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"Failure is not fatal, but failure to change might be." -- Coach John Wooden
Those are the words that introduce Citi Private Bank's 2014 Client Advisory on law firm revenue. Noting a 2.7 percent growth in revenue in the first three quarters of 2013, the study noted a "fundamental shift in the market for legal services," which led to its disappointing prediction they "do not project a return to pre-2008 levels of performance."
Because of the changed demand environment for legal services, law firms will need to make internal changes to avoid the fates of Dewey & LeBoeuf and Patton Boggs. Here, we'll take a look at what law firms are doing to manage profit margins and costs, and what they can do to improve.
The study noted a trend that firms are reviewing the performance of equity partners, and reducing the partner head count depending on performance, while also citing lateral hiring as a tool for growth. Firms should look at practice areas that may be financial drains, and decrease partners in those areas. On the flip side, a great way to beef up a potentially lucrative practice area is with hiring laterally -- the firms just need to be sure that the new hires are a good fit and meld well with the firm culture.
The lag in new associate hiring over the years means that there are fewer lower-cost attorneys at law firms. Recognizing the need for lower cost services, the study states that 70 percent of the firms surveyed "are using permanent, lower cost, non-partner track lawyers," and views "this as a permanent shift in the legal staffing model."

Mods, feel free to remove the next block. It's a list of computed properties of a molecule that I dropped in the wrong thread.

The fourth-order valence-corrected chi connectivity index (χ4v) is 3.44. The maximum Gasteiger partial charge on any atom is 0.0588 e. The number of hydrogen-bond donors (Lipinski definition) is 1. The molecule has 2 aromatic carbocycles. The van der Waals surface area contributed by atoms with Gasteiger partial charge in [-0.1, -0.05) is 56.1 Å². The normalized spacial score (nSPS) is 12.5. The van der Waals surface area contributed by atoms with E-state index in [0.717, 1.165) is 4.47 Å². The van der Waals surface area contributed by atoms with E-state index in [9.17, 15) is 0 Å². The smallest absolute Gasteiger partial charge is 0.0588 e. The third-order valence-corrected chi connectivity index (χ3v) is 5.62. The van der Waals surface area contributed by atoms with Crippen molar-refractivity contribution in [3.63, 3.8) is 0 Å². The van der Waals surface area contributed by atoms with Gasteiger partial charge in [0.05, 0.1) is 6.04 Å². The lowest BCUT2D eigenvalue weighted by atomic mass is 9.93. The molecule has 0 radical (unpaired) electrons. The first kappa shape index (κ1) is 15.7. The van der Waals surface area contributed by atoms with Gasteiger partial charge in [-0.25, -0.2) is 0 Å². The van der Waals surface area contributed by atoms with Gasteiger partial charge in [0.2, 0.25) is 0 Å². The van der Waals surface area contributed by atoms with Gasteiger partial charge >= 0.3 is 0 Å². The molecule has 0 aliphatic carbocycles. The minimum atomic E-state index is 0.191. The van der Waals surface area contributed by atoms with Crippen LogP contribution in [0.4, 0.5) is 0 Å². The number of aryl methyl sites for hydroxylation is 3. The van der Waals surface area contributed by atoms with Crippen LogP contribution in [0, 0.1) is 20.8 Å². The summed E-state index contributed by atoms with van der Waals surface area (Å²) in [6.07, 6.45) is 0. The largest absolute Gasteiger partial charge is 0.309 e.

For large firms looking to increase revenue, this lower cost option may be a potentially huge area for growth. Perhaps firms can bring on lower cost alternatives in-house, such as focused groups in e-discovery or compliance, rather than sending that work out externally. That way, firms can offer their clients more comprehensive service.
The study noted the pressure law firms are getting from in-house law departments about costs, and noted the growing use of alternative fee arrangements. Another growing trend the study noted is pre-negotiated discounting, used together with alternative fee arrangements. Some law firms have even hired people to project-manage case loads, with one of their main responsibilities being to keep an eye on profitability. While you want to accommodate corporate clients, you have to make sure that you are still maintaining a margin on the services the firm provides.
The study noted that "to be effective, the firm leader is best performed as a full time role." We're seeing something similar happen in corporate legal departments with the growing addition of Legal Department Operations Managers taking care of the "business" of the law department. Law firms may want to take note and have partners focus on their clients, and hire another lawyer just to deal with the management of the firm.
While firms are not at pre-2008 levels, the study is cautiously optimistic about growth. The legal industry is at crossroads, with the landscape changing. The firms that change their profit models to adapt will be the ones that come out ahead.
What is your firm doing to adapt to the changing legal landscape? Let us know at @FindLawLP on Twitter.
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